FAIRBANKS - A framed copy of the Ten Commandments will remain at Fairbanks City Hall, despite opposition by the Alaska Civil Liberties Union Foundation, Mayor Steve Thompson said.
The foundation, an affiliate of the American Civil Liberties Union, sent a strongly worded letter to city attorney Herb Kuss after Fairbanks resident Frank Turney hung the document next to a copy of the Bill of Rights in the City Council chambers during a March 8 meeting.
Thompson said Monday that Kuss notified him of the ACLU letter and asked how the city should respond.
"I instructed (Kuss) to send the letter back to them and inform them that we weren't going to remove them," Thompson said.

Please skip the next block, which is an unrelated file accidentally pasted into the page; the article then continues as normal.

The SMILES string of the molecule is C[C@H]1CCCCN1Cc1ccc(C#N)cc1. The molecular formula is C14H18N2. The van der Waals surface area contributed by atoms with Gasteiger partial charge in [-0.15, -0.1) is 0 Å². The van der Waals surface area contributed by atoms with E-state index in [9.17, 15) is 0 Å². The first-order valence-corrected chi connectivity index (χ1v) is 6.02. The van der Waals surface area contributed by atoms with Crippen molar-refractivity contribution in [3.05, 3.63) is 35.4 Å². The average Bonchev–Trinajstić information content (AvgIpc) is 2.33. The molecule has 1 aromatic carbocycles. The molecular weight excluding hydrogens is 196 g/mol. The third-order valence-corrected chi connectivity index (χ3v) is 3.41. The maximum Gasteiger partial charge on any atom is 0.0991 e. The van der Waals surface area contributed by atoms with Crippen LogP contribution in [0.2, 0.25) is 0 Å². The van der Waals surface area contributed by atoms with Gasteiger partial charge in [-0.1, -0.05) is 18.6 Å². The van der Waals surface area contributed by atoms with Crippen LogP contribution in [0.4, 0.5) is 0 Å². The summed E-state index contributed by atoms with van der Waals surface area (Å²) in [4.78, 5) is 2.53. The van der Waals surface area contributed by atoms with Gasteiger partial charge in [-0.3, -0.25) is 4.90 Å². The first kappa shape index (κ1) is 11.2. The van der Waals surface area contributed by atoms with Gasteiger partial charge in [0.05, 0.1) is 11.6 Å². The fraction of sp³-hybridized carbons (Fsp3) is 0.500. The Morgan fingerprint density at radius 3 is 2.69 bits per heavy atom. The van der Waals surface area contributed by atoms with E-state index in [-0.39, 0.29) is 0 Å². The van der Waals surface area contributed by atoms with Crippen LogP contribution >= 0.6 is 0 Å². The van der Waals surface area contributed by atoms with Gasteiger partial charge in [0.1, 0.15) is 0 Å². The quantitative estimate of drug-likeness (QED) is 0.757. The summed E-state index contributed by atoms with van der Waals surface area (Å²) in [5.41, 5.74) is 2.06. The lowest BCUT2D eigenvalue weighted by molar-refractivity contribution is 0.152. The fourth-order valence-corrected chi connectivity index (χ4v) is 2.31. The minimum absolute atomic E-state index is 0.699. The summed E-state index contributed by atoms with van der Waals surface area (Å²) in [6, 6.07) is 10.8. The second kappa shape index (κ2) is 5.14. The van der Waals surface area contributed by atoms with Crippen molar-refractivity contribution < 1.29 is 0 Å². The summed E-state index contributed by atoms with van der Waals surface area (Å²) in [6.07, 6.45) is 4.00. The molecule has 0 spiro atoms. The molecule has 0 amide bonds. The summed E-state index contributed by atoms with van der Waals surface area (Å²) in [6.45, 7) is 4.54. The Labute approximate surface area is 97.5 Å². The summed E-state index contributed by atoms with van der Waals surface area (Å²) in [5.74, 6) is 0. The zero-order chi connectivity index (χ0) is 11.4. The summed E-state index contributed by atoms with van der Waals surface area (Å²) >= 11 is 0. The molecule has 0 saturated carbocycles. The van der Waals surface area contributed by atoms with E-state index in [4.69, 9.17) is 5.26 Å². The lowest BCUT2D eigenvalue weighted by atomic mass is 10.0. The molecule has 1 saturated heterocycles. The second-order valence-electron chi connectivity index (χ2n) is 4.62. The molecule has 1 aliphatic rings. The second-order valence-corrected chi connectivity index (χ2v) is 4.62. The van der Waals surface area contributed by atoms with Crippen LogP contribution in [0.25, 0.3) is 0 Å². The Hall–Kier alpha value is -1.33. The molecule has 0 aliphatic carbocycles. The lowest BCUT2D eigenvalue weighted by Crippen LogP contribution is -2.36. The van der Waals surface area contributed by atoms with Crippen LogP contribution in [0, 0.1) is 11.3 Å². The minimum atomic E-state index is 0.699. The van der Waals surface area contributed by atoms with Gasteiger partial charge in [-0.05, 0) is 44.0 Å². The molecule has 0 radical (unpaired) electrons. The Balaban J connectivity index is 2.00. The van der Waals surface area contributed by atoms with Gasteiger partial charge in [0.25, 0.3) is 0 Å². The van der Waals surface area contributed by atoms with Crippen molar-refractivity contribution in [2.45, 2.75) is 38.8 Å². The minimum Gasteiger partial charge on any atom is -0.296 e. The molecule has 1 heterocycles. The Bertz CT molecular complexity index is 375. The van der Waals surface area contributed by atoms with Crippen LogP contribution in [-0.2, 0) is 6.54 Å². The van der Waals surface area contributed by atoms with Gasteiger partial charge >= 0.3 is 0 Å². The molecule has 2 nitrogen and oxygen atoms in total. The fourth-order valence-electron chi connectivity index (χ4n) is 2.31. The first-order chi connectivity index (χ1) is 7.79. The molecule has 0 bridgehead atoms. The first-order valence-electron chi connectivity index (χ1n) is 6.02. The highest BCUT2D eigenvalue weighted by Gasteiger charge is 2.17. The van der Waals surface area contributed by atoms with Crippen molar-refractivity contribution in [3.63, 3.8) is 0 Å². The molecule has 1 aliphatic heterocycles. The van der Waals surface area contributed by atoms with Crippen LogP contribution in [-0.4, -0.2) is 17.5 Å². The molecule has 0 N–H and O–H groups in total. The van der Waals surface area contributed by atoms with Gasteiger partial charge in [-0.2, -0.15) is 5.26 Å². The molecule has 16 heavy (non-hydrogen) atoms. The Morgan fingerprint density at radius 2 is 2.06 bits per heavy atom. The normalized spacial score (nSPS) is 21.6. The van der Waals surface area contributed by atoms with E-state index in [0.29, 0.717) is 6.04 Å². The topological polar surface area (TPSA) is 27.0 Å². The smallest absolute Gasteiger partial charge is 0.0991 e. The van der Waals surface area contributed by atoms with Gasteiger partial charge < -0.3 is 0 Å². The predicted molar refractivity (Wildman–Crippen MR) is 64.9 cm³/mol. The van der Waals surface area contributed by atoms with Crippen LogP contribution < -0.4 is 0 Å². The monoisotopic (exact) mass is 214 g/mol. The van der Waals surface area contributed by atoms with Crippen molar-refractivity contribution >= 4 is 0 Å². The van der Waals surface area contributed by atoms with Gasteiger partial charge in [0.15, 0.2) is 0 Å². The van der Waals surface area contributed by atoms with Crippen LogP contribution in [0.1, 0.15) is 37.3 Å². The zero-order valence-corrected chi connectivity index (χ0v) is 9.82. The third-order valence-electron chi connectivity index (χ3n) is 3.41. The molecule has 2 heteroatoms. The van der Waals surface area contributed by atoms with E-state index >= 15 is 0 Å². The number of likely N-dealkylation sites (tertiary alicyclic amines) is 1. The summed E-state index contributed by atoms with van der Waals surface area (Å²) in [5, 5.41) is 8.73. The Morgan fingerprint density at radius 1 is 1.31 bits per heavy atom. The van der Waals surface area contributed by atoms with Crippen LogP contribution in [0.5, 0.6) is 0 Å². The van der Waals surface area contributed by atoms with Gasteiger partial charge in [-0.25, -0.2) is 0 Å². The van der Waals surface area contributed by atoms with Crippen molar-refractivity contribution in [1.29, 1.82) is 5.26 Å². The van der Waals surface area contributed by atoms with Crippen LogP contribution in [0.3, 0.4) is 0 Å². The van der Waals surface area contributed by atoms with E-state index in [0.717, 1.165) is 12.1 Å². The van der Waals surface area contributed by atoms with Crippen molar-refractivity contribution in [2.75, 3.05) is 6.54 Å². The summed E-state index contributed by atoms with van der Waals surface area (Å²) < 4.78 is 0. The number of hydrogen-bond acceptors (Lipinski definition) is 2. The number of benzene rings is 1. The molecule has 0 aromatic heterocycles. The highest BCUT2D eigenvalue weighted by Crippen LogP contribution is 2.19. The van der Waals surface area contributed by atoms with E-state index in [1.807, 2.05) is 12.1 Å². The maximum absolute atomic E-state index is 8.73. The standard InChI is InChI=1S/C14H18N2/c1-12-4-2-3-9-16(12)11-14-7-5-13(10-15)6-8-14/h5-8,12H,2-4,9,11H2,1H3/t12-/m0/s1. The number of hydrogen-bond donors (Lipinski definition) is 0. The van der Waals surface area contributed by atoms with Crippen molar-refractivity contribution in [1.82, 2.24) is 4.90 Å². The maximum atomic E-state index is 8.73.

Turney, who wore a T-shirt Monday reading "A.C.L.U. Sucketh - Matthew Frank 1:10," said the Ten Commandments is an important historical document and a code of conduct for life.
In a March 12 letter, ACLU foundation legal staffer Jason Brandeis said the display "raises serious constitutional and public policy concerns," and should be removed from government property.
Brandeis said the display potentially discriminates against non-Christian citizens who use the public building.
"The display indicates that the city government endorses the purely religious message it conveys, and any reasonable observer would conclude that the city was endorsing either religion in general or Judeo-Christianity in particular, either of which is patently unconstitutional," Brandeis wrote.
Brandeis said Tuesday the foundation asked Fairbanks officials to respond by Friday.
"We have received no official response from the city and until we do we have no comment," he said.
Councilwoman Donna Gilbert praised the mayor's stance.
"I'm so sick and tired of groups like the ACLU thinking they can control our city," Gilbert said.